My dissertation explores the interaction between consumer behaviors and the design, pricing and management of products and services. The dissertation is comprised of four chapters. The first chapter studies how a seller's pricing strategy can be affected by behaviors of non-fully rational consumers. These consumers are dynamically inconsistent and exhibit probabilistic decision making behaviors, which have been documented in experimental studies in economics and marketing literature. I show that consumers' dynamic inconsistency can explain why flexible pricing plans are offered by service providers. Moreover, when fully rational consumers and non-fully rational consumers co-exist, a single pricing scheme is optimal. Such a result complements existing literature in mechanism design, as classic models suggest the seller should use a menu of pricing plans to differentiate the consumers. Numerical results are provided to demonstrate that the same result hold when both types of consumers non-fully rational and under mild conditions.
The second chapter examines how a seller should design the prices and qualities of products sold through his direct and indirect channels. I show that under the revenue sharing scheme, the seller's optimal design depends on consumers' sensitivities to price and quality. If the consumers are sufficiently sensitive, the seller should provide the product exclusively in the direct channel. If the consumers are sufficiently insensitive, the seller is better off providing a high quality product at a premium price in the direct channel while offering a low quality product in the indirect channel. Such quality differentiation can be eliminated in a profit sharing scheme. I also demonstrate that even when consumers are heterogeneous with privately observed sensitivities, offering a menu to induce self-selection may not be optimal for the seller's profit.
In the third chapter, I use a two-period model to show that demand uncertainty can be the sole driver for the common practice of intertemporal pricing in the travel industry. Moreover, both increasing and decreasing pricing patterns can emerge as optimal strategies. I also identify the intrinsic incentive for service providers to deliberately create capacity shortage to induce early purchases. In the extended model, new arrivals are permitted in the second period enhance the competition. Contrary to intuition, the service provider's expected profit is hurt since the additional arrival exacerbates his price commitment issue and results consumers strategically delay their purchases.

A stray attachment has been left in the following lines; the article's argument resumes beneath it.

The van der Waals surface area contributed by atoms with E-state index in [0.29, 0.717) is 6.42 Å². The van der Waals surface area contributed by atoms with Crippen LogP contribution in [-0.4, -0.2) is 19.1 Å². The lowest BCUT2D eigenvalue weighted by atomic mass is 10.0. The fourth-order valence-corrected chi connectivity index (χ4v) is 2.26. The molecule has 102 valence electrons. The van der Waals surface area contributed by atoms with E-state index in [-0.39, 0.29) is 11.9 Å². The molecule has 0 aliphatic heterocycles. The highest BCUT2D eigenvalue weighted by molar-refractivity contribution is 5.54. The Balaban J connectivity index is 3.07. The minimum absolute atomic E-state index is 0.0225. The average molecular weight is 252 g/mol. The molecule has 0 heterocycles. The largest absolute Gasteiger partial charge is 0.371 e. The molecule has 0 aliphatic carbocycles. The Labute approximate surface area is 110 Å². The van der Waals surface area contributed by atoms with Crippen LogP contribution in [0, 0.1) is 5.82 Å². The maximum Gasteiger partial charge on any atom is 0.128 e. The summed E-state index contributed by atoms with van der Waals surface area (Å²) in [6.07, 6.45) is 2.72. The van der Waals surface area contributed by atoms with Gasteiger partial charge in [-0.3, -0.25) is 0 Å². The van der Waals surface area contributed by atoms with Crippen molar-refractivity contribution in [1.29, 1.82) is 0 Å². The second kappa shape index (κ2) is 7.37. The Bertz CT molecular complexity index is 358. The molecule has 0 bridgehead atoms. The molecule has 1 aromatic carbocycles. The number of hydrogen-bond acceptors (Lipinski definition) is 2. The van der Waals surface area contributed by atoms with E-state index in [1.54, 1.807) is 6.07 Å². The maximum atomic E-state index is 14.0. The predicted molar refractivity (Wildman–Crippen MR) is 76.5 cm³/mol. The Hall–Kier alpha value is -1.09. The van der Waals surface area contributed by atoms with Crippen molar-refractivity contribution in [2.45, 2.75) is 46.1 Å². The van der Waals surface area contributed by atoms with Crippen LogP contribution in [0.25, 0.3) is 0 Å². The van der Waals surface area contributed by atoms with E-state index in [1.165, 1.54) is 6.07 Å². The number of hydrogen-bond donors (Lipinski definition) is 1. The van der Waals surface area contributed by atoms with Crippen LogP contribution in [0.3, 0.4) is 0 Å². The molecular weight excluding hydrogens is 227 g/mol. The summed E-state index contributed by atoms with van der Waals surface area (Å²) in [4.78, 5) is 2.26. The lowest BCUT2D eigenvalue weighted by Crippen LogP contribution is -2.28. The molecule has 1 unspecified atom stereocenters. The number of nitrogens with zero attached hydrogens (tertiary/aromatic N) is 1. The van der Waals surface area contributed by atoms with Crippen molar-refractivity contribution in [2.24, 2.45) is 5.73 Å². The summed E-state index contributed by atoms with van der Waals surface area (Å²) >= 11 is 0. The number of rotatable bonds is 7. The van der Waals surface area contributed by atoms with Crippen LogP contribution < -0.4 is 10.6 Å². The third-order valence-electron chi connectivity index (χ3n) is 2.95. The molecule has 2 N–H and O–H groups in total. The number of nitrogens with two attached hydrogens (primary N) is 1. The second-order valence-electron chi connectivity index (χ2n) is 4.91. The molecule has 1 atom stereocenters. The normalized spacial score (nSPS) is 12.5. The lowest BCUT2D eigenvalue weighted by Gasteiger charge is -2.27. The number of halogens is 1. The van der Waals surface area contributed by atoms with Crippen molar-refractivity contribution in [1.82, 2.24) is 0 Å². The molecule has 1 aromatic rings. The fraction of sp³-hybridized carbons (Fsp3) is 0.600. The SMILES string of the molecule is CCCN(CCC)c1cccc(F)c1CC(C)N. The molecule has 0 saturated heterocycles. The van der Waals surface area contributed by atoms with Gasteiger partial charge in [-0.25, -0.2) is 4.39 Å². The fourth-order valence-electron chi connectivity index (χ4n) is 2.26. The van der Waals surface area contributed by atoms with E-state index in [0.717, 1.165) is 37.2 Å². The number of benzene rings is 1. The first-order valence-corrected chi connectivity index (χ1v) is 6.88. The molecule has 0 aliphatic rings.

The last chapter investigates the effect of consumers' limited knowledge of products on their purchasing behavior. Though online retailers put intense effort in improving web functionalities over the years, some product attributes (product quality, user friendliness, fit to consumers' taste) cannot be communicated using the internet and must be examined physically by the consumers. Thus, their product valuations are not fully revealed until after they make the purchase. I show that when consumers are subject to both valuation uncertainty and future price uncertainty, their purchasing decisions are largely influenced by the return policies. A generous refund policy induces high-valued consumers to purchase early. However, it also invites some consumers to wait for the returns. This suggests that capacity rationing can be dampened. On the other hand, since neither the seller nor consumers can predict how many products will be returned, allowing consumer returns strengthens the seller's credibility in not committing to pre-announced prices. This implies that the additional source of valuation uncertainty can be desirable for the seller when dealing with forward-looking consumers. A rationale for retailers do not actively engage in recertifying or remanufacturing returned products is also provided: when returns are perceived as low-quality products, the retailers can facilitate market segmentation without creating new product lines.